Ever since Mel Gibson's alcohol-fuelled rant against Jews when he was arrested in 2006, the actor has been making headlines for all the wrong reasons, most recently for his tirade against his ex-girlfriend.
Now the wheel may be turning as Gibson is winning plaudits for his latest role as a guy who rescues himself from catatonic depression by speaking in an Aussie/Cockney accent through the hand puppet of a beaver.
Directed by and co-starring his friend Jodie Foster, The Beaver, was produced by Summit Entertainment, the Twilight studio. Curiously, Summit hasn't set a US release date amid suggestions it's leery after all the negative publicity Mel has been attracting and his last flop Edge of Darkness. Icon will distribute the movie in Australia next year but hasn't announced a date.
Foster, who plays the wife of Gibson's character, the CEO of a toy company, has gone public in her support of the actor, telling MORE magazine, “When you love a friend, you don't abandon them when they are struggling. Of course, Mel is an undeniably gifted actor and director, and The Beaver is one of his most powerful and moving performances. But more importantly, he is and has been a true and loyal friend. I hope I can help him get through this dark moment.”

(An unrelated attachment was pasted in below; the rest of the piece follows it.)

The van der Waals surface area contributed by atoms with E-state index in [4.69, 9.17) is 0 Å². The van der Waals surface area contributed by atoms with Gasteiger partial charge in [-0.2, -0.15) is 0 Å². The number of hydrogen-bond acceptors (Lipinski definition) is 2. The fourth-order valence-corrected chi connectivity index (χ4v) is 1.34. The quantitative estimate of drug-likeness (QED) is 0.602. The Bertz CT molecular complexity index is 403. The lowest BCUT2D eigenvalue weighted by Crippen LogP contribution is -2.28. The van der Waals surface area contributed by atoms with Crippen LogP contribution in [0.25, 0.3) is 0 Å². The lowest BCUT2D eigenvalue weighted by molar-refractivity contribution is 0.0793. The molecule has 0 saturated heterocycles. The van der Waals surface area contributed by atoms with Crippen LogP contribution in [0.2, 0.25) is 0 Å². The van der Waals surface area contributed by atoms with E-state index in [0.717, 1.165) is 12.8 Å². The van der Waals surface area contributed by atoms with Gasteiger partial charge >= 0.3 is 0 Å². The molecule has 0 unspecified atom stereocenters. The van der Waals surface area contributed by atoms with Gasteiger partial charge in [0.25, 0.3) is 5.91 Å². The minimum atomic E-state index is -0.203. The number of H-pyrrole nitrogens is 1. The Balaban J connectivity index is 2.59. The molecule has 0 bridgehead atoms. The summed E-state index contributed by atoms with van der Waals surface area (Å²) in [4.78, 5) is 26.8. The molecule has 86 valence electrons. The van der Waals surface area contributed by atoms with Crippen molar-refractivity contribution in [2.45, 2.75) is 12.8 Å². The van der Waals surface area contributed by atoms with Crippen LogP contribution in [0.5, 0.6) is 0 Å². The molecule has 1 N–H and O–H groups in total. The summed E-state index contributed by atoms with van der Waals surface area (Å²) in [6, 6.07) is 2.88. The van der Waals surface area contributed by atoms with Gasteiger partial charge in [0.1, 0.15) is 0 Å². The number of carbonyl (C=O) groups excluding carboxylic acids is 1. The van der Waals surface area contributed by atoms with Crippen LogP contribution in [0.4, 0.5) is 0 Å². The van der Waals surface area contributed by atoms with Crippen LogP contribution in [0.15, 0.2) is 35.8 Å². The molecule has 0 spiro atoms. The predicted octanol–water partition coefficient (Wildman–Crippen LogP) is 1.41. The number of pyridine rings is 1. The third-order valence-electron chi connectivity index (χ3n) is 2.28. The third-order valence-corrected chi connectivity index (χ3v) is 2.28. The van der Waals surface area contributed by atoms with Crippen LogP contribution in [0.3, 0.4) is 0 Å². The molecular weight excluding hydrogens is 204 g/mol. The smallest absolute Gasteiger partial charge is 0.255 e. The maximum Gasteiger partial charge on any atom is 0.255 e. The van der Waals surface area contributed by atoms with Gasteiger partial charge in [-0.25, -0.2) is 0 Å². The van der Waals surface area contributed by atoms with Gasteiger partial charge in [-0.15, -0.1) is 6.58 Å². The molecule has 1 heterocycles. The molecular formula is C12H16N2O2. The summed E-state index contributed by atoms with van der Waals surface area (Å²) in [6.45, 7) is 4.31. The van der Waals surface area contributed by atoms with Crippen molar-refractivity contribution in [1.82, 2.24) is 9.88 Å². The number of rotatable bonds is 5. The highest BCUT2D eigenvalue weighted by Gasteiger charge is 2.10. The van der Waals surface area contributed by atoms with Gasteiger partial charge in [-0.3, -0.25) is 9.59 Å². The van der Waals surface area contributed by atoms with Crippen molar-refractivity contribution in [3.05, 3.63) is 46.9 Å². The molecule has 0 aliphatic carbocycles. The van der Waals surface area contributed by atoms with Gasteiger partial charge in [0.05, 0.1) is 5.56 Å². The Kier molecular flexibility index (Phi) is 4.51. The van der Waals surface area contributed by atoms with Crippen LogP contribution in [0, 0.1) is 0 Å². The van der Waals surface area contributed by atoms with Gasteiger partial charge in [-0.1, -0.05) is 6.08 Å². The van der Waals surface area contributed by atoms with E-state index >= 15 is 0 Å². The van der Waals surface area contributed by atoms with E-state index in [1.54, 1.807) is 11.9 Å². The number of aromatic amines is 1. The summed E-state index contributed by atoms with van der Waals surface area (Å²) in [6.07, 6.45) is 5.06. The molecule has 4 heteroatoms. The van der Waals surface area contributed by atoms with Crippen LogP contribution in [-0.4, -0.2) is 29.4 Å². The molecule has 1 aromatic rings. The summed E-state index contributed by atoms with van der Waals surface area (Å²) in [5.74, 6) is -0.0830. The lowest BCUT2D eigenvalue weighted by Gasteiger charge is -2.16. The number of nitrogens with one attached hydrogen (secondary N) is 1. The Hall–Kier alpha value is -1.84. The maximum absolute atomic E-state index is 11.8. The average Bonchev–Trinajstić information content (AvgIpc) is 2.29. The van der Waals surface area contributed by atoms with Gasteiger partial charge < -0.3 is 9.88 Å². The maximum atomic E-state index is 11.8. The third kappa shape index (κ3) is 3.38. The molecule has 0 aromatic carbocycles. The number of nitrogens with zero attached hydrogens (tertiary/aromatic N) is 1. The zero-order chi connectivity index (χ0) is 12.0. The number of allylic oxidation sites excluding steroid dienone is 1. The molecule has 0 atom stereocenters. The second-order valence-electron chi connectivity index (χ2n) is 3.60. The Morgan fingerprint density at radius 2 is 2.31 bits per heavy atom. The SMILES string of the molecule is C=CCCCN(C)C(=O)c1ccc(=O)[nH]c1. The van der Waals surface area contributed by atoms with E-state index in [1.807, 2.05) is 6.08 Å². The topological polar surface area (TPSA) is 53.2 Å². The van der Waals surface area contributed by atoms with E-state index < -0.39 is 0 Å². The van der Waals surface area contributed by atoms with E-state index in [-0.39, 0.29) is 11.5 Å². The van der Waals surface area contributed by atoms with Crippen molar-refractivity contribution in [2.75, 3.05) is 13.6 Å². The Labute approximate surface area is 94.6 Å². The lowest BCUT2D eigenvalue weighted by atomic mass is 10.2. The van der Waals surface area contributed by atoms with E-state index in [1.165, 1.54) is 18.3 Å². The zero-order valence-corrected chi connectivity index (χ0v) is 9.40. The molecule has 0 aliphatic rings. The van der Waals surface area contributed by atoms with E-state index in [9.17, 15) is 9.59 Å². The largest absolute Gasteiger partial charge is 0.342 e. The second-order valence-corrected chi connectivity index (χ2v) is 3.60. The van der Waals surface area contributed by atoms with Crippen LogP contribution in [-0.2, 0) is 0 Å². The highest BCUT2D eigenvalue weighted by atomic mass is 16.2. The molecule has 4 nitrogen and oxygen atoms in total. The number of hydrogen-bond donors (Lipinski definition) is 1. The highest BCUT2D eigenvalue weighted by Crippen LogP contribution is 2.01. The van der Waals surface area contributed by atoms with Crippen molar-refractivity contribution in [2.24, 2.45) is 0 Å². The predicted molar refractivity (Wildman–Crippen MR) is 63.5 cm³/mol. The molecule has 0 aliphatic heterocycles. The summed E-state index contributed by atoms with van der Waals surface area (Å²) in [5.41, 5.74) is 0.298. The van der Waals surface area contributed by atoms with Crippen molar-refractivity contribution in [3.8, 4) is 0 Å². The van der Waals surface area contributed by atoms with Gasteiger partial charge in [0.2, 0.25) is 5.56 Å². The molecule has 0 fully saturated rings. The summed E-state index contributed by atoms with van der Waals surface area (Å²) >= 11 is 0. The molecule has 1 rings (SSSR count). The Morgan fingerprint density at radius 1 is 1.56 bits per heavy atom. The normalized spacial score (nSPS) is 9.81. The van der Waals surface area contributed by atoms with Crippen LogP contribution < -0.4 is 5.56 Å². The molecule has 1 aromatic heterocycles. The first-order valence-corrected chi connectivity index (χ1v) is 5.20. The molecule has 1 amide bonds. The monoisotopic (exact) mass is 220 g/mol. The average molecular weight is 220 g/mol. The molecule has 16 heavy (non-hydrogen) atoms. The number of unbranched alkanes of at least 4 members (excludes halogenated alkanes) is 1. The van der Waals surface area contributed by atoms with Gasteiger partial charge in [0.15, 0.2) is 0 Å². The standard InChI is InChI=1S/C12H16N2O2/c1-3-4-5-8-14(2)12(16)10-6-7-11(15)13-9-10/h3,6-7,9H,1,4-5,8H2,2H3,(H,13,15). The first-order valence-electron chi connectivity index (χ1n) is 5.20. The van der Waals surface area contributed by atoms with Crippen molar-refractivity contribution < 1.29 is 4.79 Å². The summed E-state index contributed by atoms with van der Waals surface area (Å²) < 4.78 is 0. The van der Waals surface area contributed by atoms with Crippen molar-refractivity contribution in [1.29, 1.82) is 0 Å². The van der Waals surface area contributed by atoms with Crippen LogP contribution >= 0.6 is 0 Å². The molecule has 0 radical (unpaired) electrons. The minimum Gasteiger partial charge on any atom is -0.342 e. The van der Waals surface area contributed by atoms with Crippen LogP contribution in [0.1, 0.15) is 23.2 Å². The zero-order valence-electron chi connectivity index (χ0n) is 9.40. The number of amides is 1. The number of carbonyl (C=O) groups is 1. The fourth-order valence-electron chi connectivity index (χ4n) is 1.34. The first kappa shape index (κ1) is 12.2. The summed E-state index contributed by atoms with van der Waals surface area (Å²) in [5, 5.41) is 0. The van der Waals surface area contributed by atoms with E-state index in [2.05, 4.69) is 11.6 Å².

While most pundits haven't seen the film, some are urging Summit to launch it before the end of the year to capitalise on its Oscar prospects. “There's no sensible reason on earth to keep The Beaver out of theatres,” opined Hollywood Elsewhere's Jeff Wells in an open letter to Summit.
“Please – grow some cojones to match Ms. Foster's and release The Beaver already. A platform release in December, and then open it wide in early February. Or forget a 2010 release and debut it at Sundance 2011.”
To back up his case, Wells cites a CBS/Vanity Fair poll which found that 76 per cent of Americans said they were not less likely to see a Mel Gibson movie after the most recent scandal.
Deadline.com's Pete Hammond reported that three different sources who have seen the film and have a connection to it (none in a production capacity) told him Gibson is “extraordinary.”
According to Hammond, one of those individuals said “he gives an incredible performance. If you can forget what happened, and I didn't have tabloid images racing through my mind watching him, it's really something. I still don't want to be his friend but he's great in this.”
Although Gibson has won two Oscars for directing and producing 1995's Braveheart, he's never been nominated for his acting. But at least one Hollywood commentator, IndieWire's Anne Thompson, doubts he ever will.
'The idea of Oscar and Gibson inhabiting the same universe is absurd,” Thompson argues. “Come on. Gibson could get the best reviews on the planet and SAG (Screen Actors Guild) and the Academy would still give him the cold shoulder. Believe me, he really is persona non grata in Hollywood. Sexual infractions are often forgiven (Charlie Chaplin, Roman Polanski, Woody Allen). This is about racism and anti-semitism — two things that the liberal Academy cannot forgive. Gibson will likely get the opportunity to star and direct movies again — he's still popular. But an Oscar campaign or nomination? Never.”
(Photo sourced from Splash)